Fast food franchises have been around for years. Some of the first ones were started back in the ’50s as malt shops or diners. Since then, there have been many different variations of the fast food franchise; burgers, chicken, ice cream, seafood, family-style, etc. As the type and menu changed, so have the styles, image and logo of the establishment. Many of the most popular fast food franchises of today have been around since the ’60s and if you were to travel back in time to see your favorite restaurant as it stood back in the day, you may not even recognize it.
I was perusing some of the photostreams in Flickr as well as some of my favorite fast food groups and you can see plenty of awesome pictures of fast food franchises and how they used to look back in the day. I even remember some of them! So let’s take a look at a few of the more popular franchises and how their “look and feel” has changed from ’60s until now.
You can click any of the below pictures to see them BIGGER.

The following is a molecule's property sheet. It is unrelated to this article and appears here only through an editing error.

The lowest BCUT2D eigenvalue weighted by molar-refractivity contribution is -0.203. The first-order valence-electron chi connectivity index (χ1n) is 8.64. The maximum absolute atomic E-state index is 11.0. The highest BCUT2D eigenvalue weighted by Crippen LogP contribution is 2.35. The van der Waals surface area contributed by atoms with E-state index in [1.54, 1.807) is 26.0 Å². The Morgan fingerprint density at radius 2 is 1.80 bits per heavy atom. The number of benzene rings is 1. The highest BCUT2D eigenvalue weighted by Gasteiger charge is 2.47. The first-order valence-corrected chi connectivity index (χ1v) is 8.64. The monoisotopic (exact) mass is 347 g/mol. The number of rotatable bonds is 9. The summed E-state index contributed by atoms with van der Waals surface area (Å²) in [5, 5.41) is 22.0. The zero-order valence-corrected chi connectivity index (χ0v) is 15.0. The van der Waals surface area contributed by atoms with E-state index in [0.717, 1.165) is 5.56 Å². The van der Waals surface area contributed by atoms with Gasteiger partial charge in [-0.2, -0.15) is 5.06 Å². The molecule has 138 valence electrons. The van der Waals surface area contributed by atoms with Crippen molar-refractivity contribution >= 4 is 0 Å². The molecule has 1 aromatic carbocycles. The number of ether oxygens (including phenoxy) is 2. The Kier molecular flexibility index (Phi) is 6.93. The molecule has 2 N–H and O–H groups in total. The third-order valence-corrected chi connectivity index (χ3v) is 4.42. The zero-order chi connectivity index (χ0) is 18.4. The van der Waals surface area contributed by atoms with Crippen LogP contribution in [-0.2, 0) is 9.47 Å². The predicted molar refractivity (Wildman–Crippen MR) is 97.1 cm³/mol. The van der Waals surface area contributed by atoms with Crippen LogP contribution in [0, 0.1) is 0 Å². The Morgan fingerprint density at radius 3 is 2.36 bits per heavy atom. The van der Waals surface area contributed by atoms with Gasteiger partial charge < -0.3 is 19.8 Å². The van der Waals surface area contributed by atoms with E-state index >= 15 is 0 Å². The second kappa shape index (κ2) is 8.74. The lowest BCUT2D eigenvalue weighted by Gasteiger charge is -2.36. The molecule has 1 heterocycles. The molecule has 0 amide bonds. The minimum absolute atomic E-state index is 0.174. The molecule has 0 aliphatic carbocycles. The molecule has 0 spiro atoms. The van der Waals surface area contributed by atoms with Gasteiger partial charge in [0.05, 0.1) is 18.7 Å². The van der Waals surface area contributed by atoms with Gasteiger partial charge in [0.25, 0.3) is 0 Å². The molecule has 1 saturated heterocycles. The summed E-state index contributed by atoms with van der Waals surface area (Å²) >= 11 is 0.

McDonald’s began in 1940 with a restaurant in San Bernandino, CA opened by (surprise, surprise) the McDonald brothers. They developed their “SpeeDee” delivery system in this restaurant that has become the basis for all modern fast food franchises. Ray Kroc, a salesman providing milkshake machines to the brothers, convinced them to let him franchise their operation in 1955. Kroc bought out the brothers and took McDonald’s to the lofty heights you see today. Due to its long history, McD’s architecture has had more face lifts than Joan Rivers. There are so many different styles of McDonald’s restaurants that it’s almost impossible to nail down different eras of buildings. Don’t even get me started on the different styles for the “golden arches” signs as there are too many to even begin a listing here. I could probably do an entire article on McDonald’s architecture and store design (*note to self). Moving along, the picture above is one of the earliest building incarnations from a McDonald’s in the ’50s – ’60s. Many McDonald’s restaurants today are being built in this “retro” styling. Check out the huge, modern, 2-floor McDonald’s in Chicago that was built in this style.
This is probably one of the more familiar versions of the McDonald’s restaurant. It’s brown roof with white striping has become iconic for McDonald’s lovers as it’s visage was used throughout the ’80s in commercials. This style started, I believe, in the ’70s or ’80s. There was also a version of this building with yellow striping on the roof.